In a poignant interview with Chrissy Iley, Barbra Streisand reveals the vulnerable side to a very successful career and her love for beautiful men.
her love for beautiful men and why women can be many things
Malibu. Not quite at Barbra Streisand’s house, but at a studio just down the road from it. She’s been doing TV interviews. Lights are set up, so bright I have to peer to see her face. Her eyes stare out – pierce me even. She’s wearing a soft drapey black dress, multiple long gold chains and strappy sandals that have spikes across the straps. Dark red toe polish. These are feet you don’t argue with – dominatrix – while the rest of her is a contrasting soft. But then Barbra has always loved that kind of juxtaposition, masculism meets feminism, strong meets vulnerable.
Truth is, I want to hug her hello. This is Barbra Streisand! Barbra, whose songs I’ve known all my life, whose voice has been a comfort in its complete emotional empathy. Whatever I’ve felt or whatever you’ve felt, we know Barbra’s felt it more and she’s showed us. That’s part of her charm, part of what makes her vulnerable yet an icon.
In for the hug then, but I remember her telling me before, hugging doesn’t come naturally to her. Perhaps it stems from the complicated relationship she shared with her mother, who was so full of fear that her daughter might fail, and always discouraging. She told Barbra her voice was too thin. And her mother definitely was not demonstrative. “For a long time, touching felt alien,” says Barbra.
“But I owe her my career. I was always trying to prove to her that
I was worthy of being somebody.”
Of course, there’s less angst about Barbra now, more composure, more polish. I abandon the hug and in its place I deliver her a cake instead, one made from the same recipe used by her favourite bakery in Brooklyn (Ebinger’s, which closed in 1972).
It’s a mocha almond cake and more powerful than a hug or a kiss! If Barbra was a little wary, a little suspicious, she’s overcome by that other emotion, the sense of taste – food is love.
She’s always loved food a little too much, always on a diet, although she’s never been fat. She once used a cake on stage to make her cry. “It was a chocolate cake and it was put on the stool where I could see it. It wasn’t that I had to cry,” she corrects. “I love details about truth. It was that I was supposed to be in love with the actor, but I couldn’t feel anything for him. I didn’t even like him, so I put the piece of cake in the wings so I could pine for the piece of cake.” We laugh.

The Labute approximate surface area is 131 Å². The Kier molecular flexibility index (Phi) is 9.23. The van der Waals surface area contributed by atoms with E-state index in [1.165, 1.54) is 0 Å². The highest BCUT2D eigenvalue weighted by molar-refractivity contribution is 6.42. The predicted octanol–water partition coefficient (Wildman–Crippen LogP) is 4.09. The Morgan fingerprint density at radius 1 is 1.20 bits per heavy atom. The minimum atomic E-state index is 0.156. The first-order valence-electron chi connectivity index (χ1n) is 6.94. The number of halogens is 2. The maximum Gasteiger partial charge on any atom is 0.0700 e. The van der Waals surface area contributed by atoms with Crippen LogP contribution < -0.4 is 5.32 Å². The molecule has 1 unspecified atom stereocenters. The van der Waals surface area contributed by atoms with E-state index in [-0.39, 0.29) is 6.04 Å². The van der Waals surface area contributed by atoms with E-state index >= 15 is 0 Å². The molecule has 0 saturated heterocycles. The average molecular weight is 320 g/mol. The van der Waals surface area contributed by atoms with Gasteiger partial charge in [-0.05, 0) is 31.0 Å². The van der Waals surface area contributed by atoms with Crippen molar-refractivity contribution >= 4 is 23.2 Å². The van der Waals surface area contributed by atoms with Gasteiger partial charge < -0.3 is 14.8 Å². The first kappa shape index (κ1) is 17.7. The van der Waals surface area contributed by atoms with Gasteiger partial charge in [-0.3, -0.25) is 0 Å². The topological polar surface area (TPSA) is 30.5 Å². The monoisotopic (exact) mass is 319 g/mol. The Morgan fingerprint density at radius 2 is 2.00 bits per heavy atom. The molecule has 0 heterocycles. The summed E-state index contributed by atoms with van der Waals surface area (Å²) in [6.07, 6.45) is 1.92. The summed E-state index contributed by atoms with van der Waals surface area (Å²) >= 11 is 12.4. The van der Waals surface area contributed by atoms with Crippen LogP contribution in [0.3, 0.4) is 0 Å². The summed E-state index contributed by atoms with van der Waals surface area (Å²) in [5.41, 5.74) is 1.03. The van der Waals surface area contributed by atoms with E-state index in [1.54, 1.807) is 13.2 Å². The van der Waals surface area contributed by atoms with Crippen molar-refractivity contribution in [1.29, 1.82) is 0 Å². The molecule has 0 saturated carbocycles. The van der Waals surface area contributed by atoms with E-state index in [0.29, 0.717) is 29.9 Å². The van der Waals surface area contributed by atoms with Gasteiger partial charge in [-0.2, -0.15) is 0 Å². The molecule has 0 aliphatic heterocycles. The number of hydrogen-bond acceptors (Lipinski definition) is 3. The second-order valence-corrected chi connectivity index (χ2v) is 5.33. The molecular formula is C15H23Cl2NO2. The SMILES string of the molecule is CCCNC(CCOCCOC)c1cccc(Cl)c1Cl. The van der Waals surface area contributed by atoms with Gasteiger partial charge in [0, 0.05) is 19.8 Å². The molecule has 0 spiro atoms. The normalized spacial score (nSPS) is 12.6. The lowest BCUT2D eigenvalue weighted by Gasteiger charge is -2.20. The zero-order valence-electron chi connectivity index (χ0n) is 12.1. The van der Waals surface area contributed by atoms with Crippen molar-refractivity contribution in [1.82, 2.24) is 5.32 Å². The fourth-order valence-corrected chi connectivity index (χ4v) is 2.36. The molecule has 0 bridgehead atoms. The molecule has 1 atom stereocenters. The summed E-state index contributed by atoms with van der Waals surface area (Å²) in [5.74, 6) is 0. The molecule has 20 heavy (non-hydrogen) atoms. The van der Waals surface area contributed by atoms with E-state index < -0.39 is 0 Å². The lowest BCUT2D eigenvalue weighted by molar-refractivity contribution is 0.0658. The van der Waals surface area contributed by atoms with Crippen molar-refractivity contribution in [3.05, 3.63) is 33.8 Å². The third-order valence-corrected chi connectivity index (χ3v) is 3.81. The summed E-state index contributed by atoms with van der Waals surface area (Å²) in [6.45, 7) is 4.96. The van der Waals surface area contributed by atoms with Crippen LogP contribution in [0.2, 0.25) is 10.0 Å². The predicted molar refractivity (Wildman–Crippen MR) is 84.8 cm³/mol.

A real, proper laugh, the composure gone.
Barbra is still thinking about the piece of cake in the wings. “It was a piece of chocolate cake, a slice the perfect size to fit in the mouth. I would have preferred it with some vanilla ice-cream, but that would have melted on the set,” she gushes. “It was a good enough tool. Use something that’s real for you.”
That’s the thing with Barbra Streisand – she always seems real and not afraid to be herself. I remember the story of when she was asked to play Fanny Brice in Funny Girl. The real-life Brice had had a nose job. “She cut off her nose to spite her race,” quipped Dorothy Parker. It almost cost Barbra the part. They worried that she looked too Jewish to play a Jewish star with a nose job.
You think of Barbra Streisand being all about perfection, control, but she’s more about not being afraid of who she is. Vulnerability and fearlessness are always an intoxicating mix. She loves her Jewishness. She loves to eat like a Jew, even if she can’t cook like one, although she has told me that recently she studies recipes.
The new album, Encore, is absolute in its Barbra-ness. The songs are all rediscovered classics with rediscovered artists. Any Moment Now with Hugh Jackman paints a scene of a relationship falling apart; I’ll Be Seeing You, which she sings with Chris Pine, is simply a revelation; and Jamie Foxx singing Climb Ev’ry Mountain is so soulful it’s probably the best version of the song ever. “Good, because I don’t really love the song. I wanted to make it stand on its own rather than just something from The Sound of Music,” says Barbra, approvingly. “We improvised some of the new lines. Some of them weren’t in the original. I knew he had a good voice, but he surprised me with an even better voice and he sings from his heart.”
There’s also a duet with Anthony Newley (probably his most famous song Who Can I Turn To?, which he wrote with Leslie Bricusse) from the 1965 musical The Roar of the Greasepaint – The Smell of the Crowd. It’s the one song where the other half of Barbra’s duet has a voice more distinctive than hers.
“I’ve heard David Bowie was very influenced by Tony Newley. I was doing Funny Girl and he was doing The Roar of the Greasepaint and I met him that year, and thought he was fantastic.
Then we became friends,” she says, casually. Sacha Newley, his son, once told me about a song his father wrote, Too Much Woman. It was about Barbra, who, according to Sacha, his father was in love with. Newley loved women. One can say they were his addiction, but for him, Barbra stood alone, the unconquerable “too much woman”.